Resilience is one’s ability to adapt to stress, adversity and change. It draws on elements of personality, values and motivation. The High Potential Resilience (HPR) assessment measures facets of resilience and identifies potential threats to resilience at work.
Resilience is strongly linked with other important characteristics like personality and values. Thus, some people may be predisposed to being more resilient to emotional stress or uncertainty. Yet, resilience can vary greatly and can be affected by personal and career circumstances, financial resources and many other factors. It can change over time so, crucially, can be trained, developed and supported.
Employees are the assets of any organisation. Resilient employees make a company more resilient. The resilient employee is able to remain productive not only during times of stability, but also during crucial times of turbulence. In this sense, resilience is the measurement of a form of latent potential that may be untapped during times of prosperity, and which manifest only during times of crises.
Research has shown that resilience is related to positive outcomes at work, such as higher levels of job satisfaction (Millear et al., 2008), productivity and motivation (Pipe et al., 2012), as well as lower risk of burnout (Hao, Hong, Xu, Zhou & Xie, 2015). Understanding your own resilience can be useful for self-improvement and career development. Resilience acts as a protective psychological factor towards instability at work, guarding against potential crises and adversities. Resilience also plays a role as a developmental factor, stimulating growth after recovery. The HPR helps you identify your strengths and target the areas you can improve on your resilience, supporting your journey to a more fulfilling career.
Facets of Resilience
Confidence describes how positively you perceive yourself. Those with higher confidence tend to see themselves more favourably, experience less self-doubt and are less worried about how others view them. Thus, when faced with adversity, highly confident individuals tend to be more resilient to personal pressures and chaotic environments. Those with lower confidence are more likely to doubt their own abilities.
Trust concerns whether you have an optimistic or pessimistic view of your colleagues. Those with higher trust scores tend to see others as generally having good intentions, while those with lower trust scores tend to be careful about the motives of others. Individuals who tend to be mistrustful of others may generally perform well, but in times of uncertainty may be more likely to have relationships deteriorate and be more prone to alienation. Those with higher trust may be more resilient to interpersonal conflict and uncertainty.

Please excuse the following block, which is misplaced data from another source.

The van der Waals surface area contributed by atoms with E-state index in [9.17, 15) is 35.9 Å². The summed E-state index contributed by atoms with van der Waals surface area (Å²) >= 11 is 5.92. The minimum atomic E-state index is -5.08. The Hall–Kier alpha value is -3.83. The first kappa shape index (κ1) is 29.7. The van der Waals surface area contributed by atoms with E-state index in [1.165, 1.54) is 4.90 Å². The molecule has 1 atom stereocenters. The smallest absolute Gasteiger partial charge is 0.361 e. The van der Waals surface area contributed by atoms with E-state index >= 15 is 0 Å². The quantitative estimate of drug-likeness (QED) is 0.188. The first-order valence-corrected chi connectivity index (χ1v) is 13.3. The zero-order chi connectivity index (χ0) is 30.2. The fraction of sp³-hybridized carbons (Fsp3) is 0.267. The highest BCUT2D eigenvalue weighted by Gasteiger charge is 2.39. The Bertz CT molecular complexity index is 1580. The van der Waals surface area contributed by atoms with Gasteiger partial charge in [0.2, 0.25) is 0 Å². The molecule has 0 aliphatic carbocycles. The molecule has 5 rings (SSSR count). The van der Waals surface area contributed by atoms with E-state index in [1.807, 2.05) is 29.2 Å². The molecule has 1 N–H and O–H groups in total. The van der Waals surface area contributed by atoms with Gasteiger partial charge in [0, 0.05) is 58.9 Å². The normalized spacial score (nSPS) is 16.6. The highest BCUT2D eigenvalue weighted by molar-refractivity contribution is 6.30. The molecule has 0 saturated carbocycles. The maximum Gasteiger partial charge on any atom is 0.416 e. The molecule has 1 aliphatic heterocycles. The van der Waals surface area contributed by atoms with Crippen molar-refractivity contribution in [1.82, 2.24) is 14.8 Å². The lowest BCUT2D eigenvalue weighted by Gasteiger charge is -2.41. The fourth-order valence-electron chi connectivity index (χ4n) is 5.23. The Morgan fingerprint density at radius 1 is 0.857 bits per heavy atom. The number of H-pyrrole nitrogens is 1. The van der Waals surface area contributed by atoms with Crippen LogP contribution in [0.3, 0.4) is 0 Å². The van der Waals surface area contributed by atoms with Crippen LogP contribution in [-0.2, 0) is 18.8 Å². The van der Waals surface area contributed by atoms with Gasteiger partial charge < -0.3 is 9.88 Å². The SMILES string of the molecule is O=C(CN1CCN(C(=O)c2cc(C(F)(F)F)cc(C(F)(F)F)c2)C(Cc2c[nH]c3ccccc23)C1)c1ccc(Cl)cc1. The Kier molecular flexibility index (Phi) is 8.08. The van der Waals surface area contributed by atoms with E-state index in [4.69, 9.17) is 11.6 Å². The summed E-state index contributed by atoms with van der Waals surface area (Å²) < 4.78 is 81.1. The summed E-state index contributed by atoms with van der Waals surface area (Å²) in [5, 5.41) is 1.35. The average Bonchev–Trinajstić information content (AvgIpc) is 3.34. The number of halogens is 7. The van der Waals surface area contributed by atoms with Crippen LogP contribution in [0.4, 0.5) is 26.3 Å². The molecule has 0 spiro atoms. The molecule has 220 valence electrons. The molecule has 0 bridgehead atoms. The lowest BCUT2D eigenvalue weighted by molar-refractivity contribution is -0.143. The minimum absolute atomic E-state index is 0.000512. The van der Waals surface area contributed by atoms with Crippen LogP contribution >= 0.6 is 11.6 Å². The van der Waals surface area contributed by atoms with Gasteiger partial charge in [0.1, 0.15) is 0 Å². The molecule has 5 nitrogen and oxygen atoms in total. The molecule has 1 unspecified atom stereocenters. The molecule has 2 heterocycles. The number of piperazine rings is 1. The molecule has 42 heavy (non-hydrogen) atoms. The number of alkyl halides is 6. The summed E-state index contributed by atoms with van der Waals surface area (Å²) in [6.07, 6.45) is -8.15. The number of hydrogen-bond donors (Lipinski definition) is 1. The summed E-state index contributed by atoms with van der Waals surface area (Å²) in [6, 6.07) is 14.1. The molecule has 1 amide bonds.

Reward immunity describes how much you value compensation, stability and financial rewards. Those with higher scores can be most threatened by periods of financial instability while those with lower scores are more likely to remain resilient because they are less affected by financial rewards.
Adaptability concerns the personal importance and relevance of safety, security and stability at work. Those with higher scores tend to view change as a challenge rather than a threat, thus can be more resilient to change and insecurity.
Responsibility describes how strongly one feels the need to work hard to earn one’s keep. Those with higher responsibility scores may be prone to over-compensating while those with lower scores want rapid advancement and have greater need for recognition and praise. Thus, optimally responsible individuals are more resilient at times of difficulty because they favour hard work over quick results.
Humility concerns how strongly one feels the need to fit in, be part of the group and be modest about personal achievements. Those with lower scores desire praise and recognition for their work and unique abilities, and are therefore more vulnerable when they do not receive regular praise. Those with higher scores can remain resilient and productive even when they do not fit into a group or do not receive recognition for their work.
Everyone experiences stress at work. Resilience is important at both individual and organizational levels. The HPR pinpoints the exact areas of resilience and vulnerability, which can lead to improvement and growth. Identifying these strengths and weaknesses provides opportunities to develop and sustain elements of resilience.
Hao, S., Hong, W., Xu, H., Zhou, L., & Xie, Z. (2015). Relationship between resilience, stress and burnout among civil servants in Beijing, China: Mediating and moderating effect analysis. Personality and Individual Differences, 83, 65-71.
Millear, P., Liossis, P., Shochet, I. M., Biggs, H., & Donald, M. (2008). Being on PAR: Outcomes of a pilot trial to improve mental health and wellbeing in the workplace with the Promoting Adult Resilience (PAR) program. Behaviour Change, 25(04), 215-228.
Pipe, T. B., Buchda, V. L., Launder, S., Hudak, B., Hulvey, L., Karns, K. E., & Pendergast, D. (2012). Building personal and professional resources of resilience and agility in the healthcare workplace. Stress and Health, 28(1), 11-22.